EXAMPLE 38

With stirring a mixture of 325.0 ml of ethanol, 47.5 g of [(phenyl)(4-dimethylaminophenyl)(4-methylphenylsulfonyl)]methane, 25.0 ml of 1-methylindol-2-carboxylic acid and 13.0 ml of concentrated hydrochloric acid was heated at reflux temperature for approximately twenty-two hours. The resultant solution was poured slowly into approximately 300.0 ml of cold water. The resulting suspension was extracted with approximately 500.0 ml of toluene. The toluene layer was separated and washed consecutively with water and saturated sodium chloride solution. The toluene layer was stirred for approximately one hour with decolorizing charcoal and filtered to remove the charcoal. The toluene was removed by evaporation leaving a dark blue-purple solid. The solid was suspended in ethanol, heated for approximately one hour and cooled to ambient temperature. The solid was collected by filtration, washed with isopropanol and dried to obtain 19.0 g of a mixture of starting methane and [(phenyl)(4-dimethylaminophenyl)(1-methyl-2-carboxyindol-3-yl)]methane as determined by nuclear magnetic resonance spectroscopy. The resulting solid was suspended in approximately 300.0 ml of toluene for approximately one hour and the solid collected by filtration. The toluene-wet solid was reslurried in approximately 100.0 ml of toluene at a temperature of approximately 60 C. for approximately one hour. After cooling the slurry to approximately 40 C., the solid was collected by filtration and dried to obtain 2.47 g of [(phenyl)(4-dimethylaminophenyl)(1-methyl-2-carboxyindol-3-yl)]methane (Formula XI: R1 ═R2 ═R3 ═R4 ═R11 ═B"═H; R5 ═N(CH3)2 ; R9 ═CH3), a cream-colored solid which melted at 214-215 C. A significant infrared maximum appeared at 760 (C--H;s) cm-1. The nuclear magnetic resonance spectrum was concordant with the assigned structure. A toluene solution of the product spotted on an acidic clay-coated paper slowly developed a medium blue-colored image and spotted on a phenolic resin-coated paper slowly developed a dark blue-colored image.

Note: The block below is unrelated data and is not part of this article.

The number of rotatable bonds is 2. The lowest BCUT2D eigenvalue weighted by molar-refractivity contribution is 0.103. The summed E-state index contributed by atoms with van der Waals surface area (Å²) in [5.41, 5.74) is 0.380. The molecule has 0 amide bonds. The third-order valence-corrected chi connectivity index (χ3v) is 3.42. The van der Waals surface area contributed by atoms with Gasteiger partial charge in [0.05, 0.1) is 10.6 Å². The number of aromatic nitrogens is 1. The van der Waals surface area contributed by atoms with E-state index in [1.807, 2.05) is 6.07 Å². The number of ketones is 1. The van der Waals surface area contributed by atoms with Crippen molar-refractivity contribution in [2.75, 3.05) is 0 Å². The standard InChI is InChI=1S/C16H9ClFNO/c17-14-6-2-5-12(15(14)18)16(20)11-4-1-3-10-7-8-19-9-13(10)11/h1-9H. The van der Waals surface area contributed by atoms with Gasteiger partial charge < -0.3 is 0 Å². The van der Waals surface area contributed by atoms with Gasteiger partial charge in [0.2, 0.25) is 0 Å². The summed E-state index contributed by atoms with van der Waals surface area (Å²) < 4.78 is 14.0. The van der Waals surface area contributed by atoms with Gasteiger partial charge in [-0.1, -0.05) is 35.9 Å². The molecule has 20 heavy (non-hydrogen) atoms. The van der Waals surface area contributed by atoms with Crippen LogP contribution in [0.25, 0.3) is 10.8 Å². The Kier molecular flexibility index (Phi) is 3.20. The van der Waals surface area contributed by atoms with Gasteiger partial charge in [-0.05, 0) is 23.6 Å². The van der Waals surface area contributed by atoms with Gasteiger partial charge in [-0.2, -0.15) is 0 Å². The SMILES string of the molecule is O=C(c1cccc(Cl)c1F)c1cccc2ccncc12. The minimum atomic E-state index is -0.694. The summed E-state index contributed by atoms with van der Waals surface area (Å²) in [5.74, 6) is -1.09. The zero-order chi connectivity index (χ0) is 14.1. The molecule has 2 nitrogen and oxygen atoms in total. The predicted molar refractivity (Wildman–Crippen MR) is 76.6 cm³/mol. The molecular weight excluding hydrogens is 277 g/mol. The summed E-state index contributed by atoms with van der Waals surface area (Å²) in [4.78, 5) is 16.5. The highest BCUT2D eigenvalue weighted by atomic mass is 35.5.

EXAMPLE 39

In 50.0 ml of N,N-dimethylformamide, 5.0 g of [(phenyl)(4-dimethylaminophenyl)(1-methyl-2-carboxyindol-3-yl)]methane prepared as described in Example 38 above, was dissolved with stirring. Slowly, 3.0 g of potassium carbonate was added to the solution and stirring was continued at approximately 45 C. for a period of fifteen minutes to effect solution. To the solution 5.0 ml of diethyl sulfate was added and the resulting reaction mixture was maintained at approximately 45 C. for approximately three hours. The resulting solution was cooled to approximately 30 C. and slowly poured with stirring into 200.0 ml of a mixture of ice and water. The separated solid was collected by filtration, washed with water, and allowed to dry on the filter. The dried filter cake was reslurried twice in ethanol, each time for approximately one hour. The solid was collected by filtration and dried to obtain 3.44 g of white solid. The solid was suspended with stirring in approximately 200.0 ml of hot isopropanol for approximately one hour. After cooling the slurry to ambient temperature the solid was collected by filtration and dried to obtain 1.11 g of the starting methane. The filtrate was concentrated by evaporation and the separated solid was collected by filtration and dried to obtain 1.27 g of [(phenyl)(4-dimethylaminophenyl)(1-methyl-2-ethoxycarbonylindol-3-yl)]methane (Formula XI: R1 ═R2 ═R3 ═R4 ═R11 ═H; R5 ═N(CH3)2 ; R9 ═CH3 ; B"═C2 H5), a white solid which melted at 145-146 C. The infrared spectrum showed a significant maximum at 760 (C--H;s) cm-1 and the nuclear magnetic resonance spectrum was concordant with the assigned structure. A toluene solution of the product spotted on an acidic clay-coated paper slowly developed a blue-gray-colored image.

EXAMPLE 40